Fine Art Behind-the-Scenes: Fold Forming

Janice Stiles

Fold forming is a metalworking technique in which metal is folded, alternately annealed and forged repeatedly, and unfolded. Following this process, each piece of metal assumes a completely different and unique three-dimensional form.

Forging is the process of shaping metal via hammering, rolling, or pressing.

Annealing is a heating process that softens metal to allow for reshaping through various techniques. No solder is used with the metal while it is being fold formed.

Fold forming begins with a sheet of metal—I typically use 24-gauge copper or silver. At this point, the metal needs to be dead soft, as it hardens quickly during the fold-forming process. Each hammer strike “work hardens” the metal, which makes it increasingly more difficult to work with.

Some tools used in this process include a steel bench block, on which to hammer, and a fine-edge rivet hammer, with which to form a nice edge once it's unfolded.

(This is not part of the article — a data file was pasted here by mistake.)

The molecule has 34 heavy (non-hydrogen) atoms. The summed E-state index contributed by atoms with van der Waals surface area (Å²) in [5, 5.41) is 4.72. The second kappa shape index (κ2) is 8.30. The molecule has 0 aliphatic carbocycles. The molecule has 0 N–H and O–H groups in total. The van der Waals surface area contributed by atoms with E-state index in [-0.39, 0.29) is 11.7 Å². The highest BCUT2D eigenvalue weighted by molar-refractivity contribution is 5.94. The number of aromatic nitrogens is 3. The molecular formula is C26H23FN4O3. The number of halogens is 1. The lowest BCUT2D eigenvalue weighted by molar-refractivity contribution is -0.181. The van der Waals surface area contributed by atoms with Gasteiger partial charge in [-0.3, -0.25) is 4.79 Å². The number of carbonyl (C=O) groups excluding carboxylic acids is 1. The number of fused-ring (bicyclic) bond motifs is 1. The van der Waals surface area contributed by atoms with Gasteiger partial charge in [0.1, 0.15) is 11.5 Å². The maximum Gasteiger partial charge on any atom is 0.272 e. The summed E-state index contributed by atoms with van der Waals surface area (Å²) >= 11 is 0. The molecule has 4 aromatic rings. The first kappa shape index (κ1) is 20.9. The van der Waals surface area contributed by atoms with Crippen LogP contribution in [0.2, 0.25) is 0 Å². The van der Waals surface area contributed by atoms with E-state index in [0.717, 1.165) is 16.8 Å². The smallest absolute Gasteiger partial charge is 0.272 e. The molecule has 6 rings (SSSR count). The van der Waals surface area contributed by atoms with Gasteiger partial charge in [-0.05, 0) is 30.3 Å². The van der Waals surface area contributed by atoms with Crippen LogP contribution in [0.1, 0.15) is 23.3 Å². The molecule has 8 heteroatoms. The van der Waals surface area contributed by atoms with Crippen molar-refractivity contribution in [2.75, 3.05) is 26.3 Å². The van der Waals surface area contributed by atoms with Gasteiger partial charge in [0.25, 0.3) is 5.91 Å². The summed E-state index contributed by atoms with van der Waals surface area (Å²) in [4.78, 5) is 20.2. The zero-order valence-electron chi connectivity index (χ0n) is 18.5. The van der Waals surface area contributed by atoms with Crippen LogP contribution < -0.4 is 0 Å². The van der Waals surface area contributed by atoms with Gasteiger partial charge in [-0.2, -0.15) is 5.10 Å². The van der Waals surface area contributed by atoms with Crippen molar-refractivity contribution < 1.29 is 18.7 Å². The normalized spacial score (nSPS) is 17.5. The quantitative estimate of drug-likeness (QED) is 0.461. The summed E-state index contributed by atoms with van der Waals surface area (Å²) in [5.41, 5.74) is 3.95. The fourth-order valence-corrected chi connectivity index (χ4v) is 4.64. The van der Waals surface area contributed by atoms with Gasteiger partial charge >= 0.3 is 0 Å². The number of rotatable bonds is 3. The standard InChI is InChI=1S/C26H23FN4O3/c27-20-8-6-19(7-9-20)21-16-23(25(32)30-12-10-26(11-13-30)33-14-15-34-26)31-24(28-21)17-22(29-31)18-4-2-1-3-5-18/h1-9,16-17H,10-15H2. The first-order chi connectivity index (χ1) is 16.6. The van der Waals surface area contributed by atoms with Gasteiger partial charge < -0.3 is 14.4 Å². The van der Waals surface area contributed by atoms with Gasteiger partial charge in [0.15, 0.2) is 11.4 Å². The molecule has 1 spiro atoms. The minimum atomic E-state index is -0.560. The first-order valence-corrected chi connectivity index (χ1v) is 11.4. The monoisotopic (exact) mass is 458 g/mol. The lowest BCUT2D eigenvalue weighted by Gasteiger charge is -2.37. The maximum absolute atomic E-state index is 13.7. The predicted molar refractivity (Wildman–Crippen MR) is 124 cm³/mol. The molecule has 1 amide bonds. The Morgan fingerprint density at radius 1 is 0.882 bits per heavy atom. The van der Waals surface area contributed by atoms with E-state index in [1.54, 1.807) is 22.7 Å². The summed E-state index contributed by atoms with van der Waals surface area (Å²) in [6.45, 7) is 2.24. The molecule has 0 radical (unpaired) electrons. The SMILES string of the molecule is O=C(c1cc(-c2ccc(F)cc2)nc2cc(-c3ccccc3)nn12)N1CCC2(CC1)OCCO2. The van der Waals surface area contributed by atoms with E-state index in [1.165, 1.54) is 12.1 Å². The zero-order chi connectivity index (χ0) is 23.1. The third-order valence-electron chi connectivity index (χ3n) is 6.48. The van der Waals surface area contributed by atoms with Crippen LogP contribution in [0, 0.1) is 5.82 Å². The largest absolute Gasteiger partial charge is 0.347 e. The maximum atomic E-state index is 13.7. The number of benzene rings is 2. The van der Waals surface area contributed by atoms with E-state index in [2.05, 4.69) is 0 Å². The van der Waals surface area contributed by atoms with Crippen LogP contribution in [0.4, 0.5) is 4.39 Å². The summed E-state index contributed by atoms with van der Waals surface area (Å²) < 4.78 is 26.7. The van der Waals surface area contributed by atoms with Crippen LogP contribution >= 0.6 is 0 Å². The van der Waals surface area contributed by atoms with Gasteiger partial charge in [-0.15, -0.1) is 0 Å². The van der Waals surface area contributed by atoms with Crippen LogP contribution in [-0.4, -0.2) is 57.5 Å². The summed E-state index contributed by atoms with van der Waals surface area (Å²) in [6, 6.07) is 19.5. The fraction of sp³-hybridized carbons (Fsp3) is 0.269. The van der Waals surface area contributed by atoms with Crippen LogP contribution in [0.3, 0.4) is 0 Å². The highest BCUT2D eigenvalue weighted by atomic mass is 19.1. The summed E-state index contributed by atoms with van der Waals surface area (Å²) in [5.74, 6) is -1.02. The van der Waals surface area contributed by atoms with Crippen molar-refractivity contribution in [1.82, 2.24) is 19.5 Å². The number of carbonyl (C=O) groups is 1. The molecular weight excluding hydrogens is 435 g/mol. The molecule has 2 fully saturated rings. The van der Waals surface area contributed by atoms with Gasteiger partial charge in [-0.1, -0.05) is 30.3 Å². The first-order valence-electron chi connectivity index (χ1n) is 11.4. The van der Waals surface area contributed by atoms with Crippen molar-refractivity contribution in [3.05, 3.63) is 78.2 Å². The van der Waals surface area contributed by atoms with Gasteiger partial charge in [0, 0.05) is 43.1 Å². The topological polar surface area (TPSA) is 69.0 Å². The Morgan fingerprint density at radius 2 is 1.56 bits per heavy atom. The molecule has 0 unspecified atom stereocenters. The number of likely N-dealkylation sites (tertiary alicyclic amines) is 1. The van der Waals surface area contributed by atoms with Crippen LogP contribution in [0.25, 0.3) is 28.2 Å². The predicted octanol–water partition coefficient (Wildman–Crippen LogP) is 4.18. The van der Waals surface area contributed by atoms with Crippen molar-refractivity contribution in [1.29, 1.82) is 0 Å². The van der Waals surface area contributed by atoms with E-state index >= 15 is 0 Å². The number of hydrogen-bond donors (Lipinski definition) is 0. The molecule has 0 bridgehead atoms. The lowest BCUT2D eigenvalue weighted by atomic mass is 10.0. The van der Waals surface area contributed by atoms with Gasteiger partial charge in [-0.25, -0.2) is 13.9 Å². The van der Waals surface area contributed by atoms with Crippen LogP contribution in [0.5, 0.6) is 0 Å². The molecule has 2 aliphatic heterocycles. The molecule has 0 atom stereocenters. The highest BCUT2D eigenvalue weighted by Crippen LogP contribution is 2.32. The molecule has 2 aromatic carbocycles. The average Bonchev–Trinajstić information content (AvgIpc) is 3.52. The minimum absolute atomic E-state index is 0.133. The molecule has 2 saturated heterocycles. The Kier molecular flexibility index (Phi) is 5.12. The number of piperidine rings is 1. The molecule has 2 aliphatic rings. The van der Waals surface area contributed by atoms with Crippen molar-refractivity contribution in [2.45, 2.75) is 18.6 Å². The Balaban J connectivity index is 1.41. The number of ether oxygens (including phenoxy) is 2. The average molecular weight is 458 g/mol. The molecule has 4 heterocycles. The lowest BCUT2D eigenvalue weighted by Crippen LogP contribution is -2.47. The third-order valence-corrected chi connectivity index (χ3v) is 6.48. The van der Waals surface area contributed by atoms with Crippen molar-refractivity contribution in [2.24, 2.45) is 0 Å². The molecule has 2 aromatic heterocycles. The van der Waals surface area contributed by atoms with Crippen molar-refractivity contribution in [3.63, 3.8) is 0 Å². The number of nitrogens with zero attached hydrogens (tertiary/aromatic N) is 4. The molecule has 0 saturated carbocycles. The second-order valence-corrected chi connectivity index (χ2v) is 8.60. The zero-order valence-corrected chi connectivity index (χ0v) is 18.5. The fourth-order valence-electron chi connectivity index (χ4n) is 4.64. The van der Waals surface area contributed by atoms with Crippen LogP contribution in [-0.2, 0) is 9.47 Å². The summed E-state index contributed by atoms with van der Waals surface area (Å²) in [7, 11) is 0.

Fold forming lends itself well to combination with other techniques.

Patina is often used to enhance the texture of fold-formed pieces, as it gives it greater depth.

Reticulated sterling can be set atop fold-formed copper to add additional drama and flair.

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Reminiscent of Viking treasure with an air of modern sophistication, this pendant is designed for everyday wear. With visible evidence of flame torching, no two pendants are alike, but all are similarly reticulated in sterling silver over copper to create a rich fine art jewelry sculpture piece. This piece won't look out of place anywhere--in fact, it roots its wearer to both the distant past and the bright future, a perfect adornment for someone looking to make big plans.

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If you have any further questions about this technique, or if you'd like to work together to create a custom piece of fine art jewelry featuring fold-formed metal, reach out to me at!

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